APIs can be hugely advantageous here because they are designed with the express purpose of adding advanced features to new and existing products. These features can be minor upgrades or full-on experiential overhauls—it’s ultimately up to the company, the products it offers, and the services their customers and clients desire.
A chain of health clinics that offers patients access to relevant medical records via a web portal or mobile app, for example, could benefit greatly from API integrations. If the parent company is concerned about the effect of breaches on their clientele, they may decide to mandate two-factor authentication (2FA) on any software program handling personally identifying information (PII). This move, stakeholders reason, will both keep clients safer and improve the chain’s reputation as a leader in patient-friendly digital offerings.
While a full 2FA solution would be difficult—maybe even impossible—for the company to implement on its own, an API makes the process feasible. It’s the difference between a few lines of code added by a small team and a huge undertaking staffed by whole internal teams or third-party vendors. Even though the organization is a healthcare company by trade, they can put out innovative products like a seasoned software company, allowing them to stay relevant with a big reduction in expense and labor.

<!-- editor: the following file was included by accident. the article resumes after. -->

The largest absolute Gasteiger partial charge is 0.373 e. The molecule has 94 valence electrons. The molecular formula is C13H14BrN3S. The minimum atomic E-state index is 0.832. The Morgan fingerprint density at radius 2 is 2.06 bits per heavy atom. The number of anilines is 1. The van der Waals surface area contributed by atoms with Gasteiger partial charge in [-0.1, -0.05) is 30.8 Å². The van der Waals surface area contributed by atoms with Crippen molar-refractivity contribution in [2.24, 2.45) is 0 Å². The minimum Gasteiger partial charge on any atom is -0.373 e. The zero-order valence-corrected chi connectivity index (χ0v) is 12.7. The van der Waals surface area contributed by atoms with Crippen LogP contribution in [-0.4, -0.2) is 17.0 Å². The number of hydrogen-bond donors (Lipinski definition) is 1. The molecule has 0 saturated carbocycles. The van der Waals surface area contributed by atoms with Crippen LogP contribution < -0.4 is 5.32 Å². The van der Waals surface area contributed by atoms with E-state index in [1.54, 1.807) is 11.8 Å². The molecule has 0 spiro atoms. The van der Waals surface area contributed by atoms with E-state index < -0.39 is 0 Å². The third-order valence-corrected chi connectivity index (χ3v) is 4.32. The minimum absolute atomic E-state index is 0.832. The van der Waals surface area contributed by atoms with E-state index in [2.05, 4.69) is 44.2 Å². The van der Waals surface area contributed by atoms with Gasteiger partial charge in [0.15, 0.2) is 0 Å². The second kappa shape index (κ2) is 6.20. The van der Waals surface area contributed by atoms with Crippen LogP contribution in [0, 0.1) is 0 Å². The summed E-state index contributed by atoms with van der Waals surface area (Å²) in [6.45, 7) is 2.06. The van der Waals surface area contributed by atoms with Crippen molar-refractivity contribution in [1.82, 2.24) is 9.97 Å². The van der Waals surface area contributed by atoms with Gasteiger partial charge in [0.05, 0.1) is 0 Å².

Digital Transformation Strategy and Business-Side Improvement
APIs can impact external factors like clients and competitors—but the advantages don’t stop there. A smart digital transformation strategy makes life easier for employees as well as customers, and the right APIs can help ensure companies realize the best possible outcomes on both sides of the counter.
Take fraud protection, an increasingly important part of a company’s efforts to protect itself and its customers from unnecessary losses. While a company with a phone-based component would likely be hard pressed to build their own number-detecting, fraud-busting features, the correct API handles enough heavy lifting to make the project feasible no matter what industry the organization operates in. A company in finance, for instance, could use an API to automatically detect virtual phone numbers, helping them suss out scammers who purport to be from one region based on a “spoofed” local number or ensuring that incoming calls are coming from legitimate business lines.
But here’s the main point: APIs can help improve a digital transformation strategy from all angles. Companies wishing to gain a competitive edge on their industry “neighbors” can use the tools to add advanced features to their digital lineup, just as organizations with practical concerns such as back-end fraud protection can immediately improve their capabilities with the tools. It’s fair to say there is no one best way to make APIs part of a transformation strategy. Rather, they can improve every aspect of a company’s overall efforts in countless ways.